West Virginia’s Secretary of State was the only ‘no’ vote among top elections officers voting on recommendations for post-election audits. Mac Warner mostly took issue with how locked in states would be to following the guidelines.
The recommendations before the National Association of Secretaries of State dealt with a range of issues from the timeframe for a post-election audit to be in place to chain of custody of election materials to the transparency of post-election audit processes.
The recommendations came after months of turmoil over post-election audits in states following unsubstantiated claims of voter fraud in presidential battlegrounds. An audit in Arizona by the private company Cyber Ninjas has been going on for months, and pressure has built in other states to conduct similar unorthodox examinations.
“As experts in the field, the bipartisan task force came together to tackle the important issue of post-election audits to promote a greater public understanding of the processes, procedures, and necessary elements for successful audits,” the secretary of states association’s task force wrote.
Warner voted against it, and Missouri Secretary of State Jay Ashcroft abstained.
Warner, a Republican, came under scrutiny after last year’s presidential election when he expressed public support for a lawsuit questioning electoral results that were already certified in four swing states. The chief elections officer also held a “Stop the Steal” sign at a Charleston rally for supporters of President Donald Trump.
Some of Warner’s concerns about the resolution amounted to semantics.
Mike Queen, spokesman for the West Virginia Secretary of State’s Office, said Warner thought the organization’s formal resolution went a little too far.
The wording of the association’s resolution was that it “encourages states to consider the following recommendations for all types of post-election audits.”
“Secretary Warner believes that the policy guidelines included in the Resolution should only be ‘recommendations for state legislatures to consider,’ not guidelines for states to implement. As such, he believed the Resolution to be inappropriate and he opposed NASS taking an ‘Official Position’ on recommendations,” Queen stated.
“The NASS Resolution was void of any legislative input… especially from the West Virginia Legislature. Secretary Warner has long held that the state Legislature is the proper venue to implement election law.”
Queen said the West Virginia office will share the recommendations with its Elections Division, county clerks and legislative leaders. He expressed confidence in the post-election audit process that West Virginia already has in place.
“Robust discussion with county clerks and legislators has always been the most effective way for Secretary Warner to implement sound public policy to ensure safe and secure elections in West Virginia,” Queen said.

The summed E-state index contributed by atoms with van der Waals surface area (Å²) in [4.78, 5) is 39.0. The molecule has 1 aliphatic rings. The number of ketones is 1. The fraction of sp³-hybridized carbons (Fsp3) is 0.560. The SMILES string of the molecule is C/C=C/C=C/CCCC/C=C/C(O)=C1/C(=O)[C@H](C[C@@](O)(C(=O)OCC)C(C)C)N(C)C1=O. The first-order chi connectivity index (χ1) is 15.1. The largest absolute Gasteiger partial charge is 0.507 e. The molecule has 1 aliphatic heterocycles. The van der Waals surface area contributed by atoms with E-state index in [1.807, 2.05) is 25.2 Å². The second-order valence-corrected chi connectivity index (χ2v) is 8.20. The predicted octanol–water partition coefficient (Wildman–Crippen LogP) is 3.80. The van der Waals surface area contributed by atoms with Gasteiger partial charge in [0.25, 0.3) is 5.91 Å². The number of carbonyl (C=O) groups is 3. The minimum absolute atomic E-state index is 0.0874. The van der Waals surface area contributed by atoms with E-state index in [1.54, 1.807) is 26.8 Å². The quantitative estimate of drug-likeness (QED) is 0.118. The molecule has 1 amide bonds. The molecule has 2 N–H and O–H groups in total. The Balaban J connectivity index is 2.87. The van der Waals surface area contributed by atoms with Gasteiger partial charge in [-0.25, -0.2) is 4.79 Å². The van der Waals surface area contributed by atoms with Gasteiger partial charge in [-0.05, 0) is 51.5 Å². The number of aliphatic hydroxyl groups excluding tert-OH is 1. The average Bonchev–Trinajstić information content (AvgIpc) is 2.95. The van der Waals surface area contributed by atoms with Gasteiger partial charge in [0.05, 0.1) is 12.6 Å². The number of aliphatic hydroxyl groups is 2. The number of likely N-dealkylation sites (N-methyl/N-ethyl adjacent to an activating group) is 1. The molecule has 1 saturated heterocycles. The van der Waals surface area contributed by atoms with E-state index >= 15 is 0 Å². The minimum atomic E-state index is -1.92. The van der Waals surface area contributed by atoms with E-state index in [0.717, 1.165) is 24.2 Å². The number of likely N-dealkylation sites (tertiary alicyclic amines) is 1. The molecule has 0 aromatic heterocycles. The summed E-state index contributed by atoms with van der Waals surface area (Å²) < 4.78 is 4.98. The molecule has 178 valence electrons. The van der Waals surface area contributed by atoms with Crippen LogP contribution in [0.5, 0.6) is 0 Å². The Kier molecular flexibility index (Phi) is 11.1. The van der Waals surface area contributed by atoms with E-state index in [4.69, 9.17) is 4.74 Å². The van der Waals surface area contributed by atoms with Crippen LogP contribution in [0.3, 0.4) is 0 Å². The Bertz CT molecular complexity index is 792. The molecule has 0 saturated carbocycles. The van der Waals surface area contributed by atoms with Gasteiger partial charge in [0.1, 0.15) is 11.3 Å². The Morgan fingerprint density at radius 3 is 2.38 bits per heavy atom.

The association’s resolution suggested states should have requirements and a timeframe in place for post-election audits prior to an election, ideally in the form of a statute. The defined requirements should include conducting the audit as soon as possible after the election, the resolution stated.
The resolution underscored that “ensuring chain of custody procedures throughout the post-election audit process is paramount.” Elections officials should be able to track the movement and transport of ballots, voting machines and other elections materials through witnesses, signature logs, security seals, video and other methods, the resolution proposed.
State and/or local elections officials should be an integral part of the post-election audit process, the resolution advised, including in the selection of the precincts or equipment being audited.
Efforts to be clear and open about audit methods and processes are crucial, the resolution noted. That should include identifying who may observe the audit, which should include members of the public, media, political party and/or candidate representatives. Once the results of the post-election audit are completed and certified, they should be made publicly-accessible consistent with state law, according to the resolution.
“States should make every effort to educate the public on their post-election audit process, as well as other processes and procedures in place to ensure the accuracy and public trust of the results,” the resolution stated.
To assure voting systems won’t be rendered unusable, states should have criteria in place prior to an election for the use of a federally or a state accredited test lab to perform any audit of voting machine hardware or software, the resolution suggested.
“It is reassuring that our Secretaries of States are fully aware of how post-election audits can be abused by bad actors and are working together to keep our elections safe, secure, and reliable not only while ballots are being cast, but after the elections are over,” said Amanda Carpenter, director of the national organization Republicans for Voting Rights.
“Establishing recommendations, with lessons learned from the Arizona debacle, is a responsible idea that we hope state legislatures across the country will take into careful consideration.”